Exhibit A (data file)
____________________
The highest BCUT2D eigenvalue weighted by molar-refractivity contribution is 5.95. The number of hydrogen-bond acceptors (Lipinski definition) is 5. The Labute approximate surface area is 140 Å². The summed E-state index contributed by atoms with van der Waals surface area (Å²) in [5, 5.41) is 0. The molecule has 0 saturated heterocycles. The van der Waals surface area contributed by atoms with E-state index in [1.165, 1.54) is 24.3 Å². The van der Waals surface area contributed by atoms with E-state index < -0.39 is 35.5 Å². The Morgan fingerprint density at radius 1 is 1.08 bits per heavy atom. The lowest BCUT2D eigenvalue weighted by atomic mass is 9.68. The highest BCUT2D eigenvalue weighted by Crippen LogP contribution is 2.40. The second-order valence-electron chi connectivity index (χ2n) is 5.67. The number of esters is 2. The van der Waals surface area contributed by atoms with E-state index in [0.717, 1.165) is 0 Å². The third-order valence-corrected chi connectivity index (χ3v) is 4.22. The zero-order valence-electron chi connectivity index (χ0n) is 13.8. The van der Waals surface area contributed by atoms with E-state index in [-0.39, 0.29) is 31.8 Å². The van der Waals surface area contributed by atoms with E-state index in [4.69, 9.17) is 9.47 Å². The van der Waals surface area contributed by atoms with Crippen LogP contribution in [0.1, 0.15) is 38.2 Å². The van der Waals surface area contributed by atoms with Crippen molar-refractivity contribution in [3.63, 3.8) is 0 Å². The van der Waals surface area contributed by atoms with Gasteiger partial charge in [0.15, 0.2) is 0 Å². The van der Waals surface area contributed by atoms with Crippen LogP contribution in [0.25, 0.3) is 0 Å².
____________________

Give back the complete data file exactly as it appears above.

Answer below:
The highest BCUT2D eigenvalue weighted by molar-refractivity contribution is 5.95. The number of hydrogen-bond acceptors (Lipinski definition) is 5. The Labute approximate surface area is 140 Å². The summed E-state index contributed by atoms with van der Waals surface area (Å²) in [5, 5.41) is 0. The molecule has 0 saturated heterocycles. The van der Waals surface area contributed by atoms with E-state index in [1.165, 1.54) is 24.3 Å². The van der Waals surface area contributed by atoms with E-state index < -0.39 is 35.5 Å². The Morgan fingerprint density at radius 1 is 1.08 bits per heavy atom. The lowest BCUT2D eigenvalue weighted by atomic mass is 9.68. The highest BCUT2D eigenvalue weighted by Crippen LogP contribution is 2.40. The second-order valence-electron chi connectivity index (χ2n) is 5.67. The number of esters is 2. The van der Waals surface area contributed by atoms with E-state index in [0.717, 1.165) is 0 Å². The third-order valence-corrected chi connectivity index (χ3v) is 4.22. The zero-order valence-electron chi connectivity index (χ0n) is 13.8. The van der Waals surface area contributed by atoms with E-state index in [-0.39, 0.29) is 31.8 Å². The van der Waals surface area contributed by atoms with E-state index in [4.69, 9.17) is 9.47 Å². The van der Waals surface area contributed by atoms with Crippen LogP contribution in [0.1, 0.15) is 38.2 Å². The van der Waals surface area contributed by atoms with Crippen molar-refractivity contribution in [3.63, 3.8) is 0 Å². The van der Waals surface area contributed by atoms with Gasteiger partial charge in [0.15, 0.2) is 0 Å². The van der Waals surface area contributed by atoms with Crippen LogP contribution in [0.25, 0.3) is 0 Å².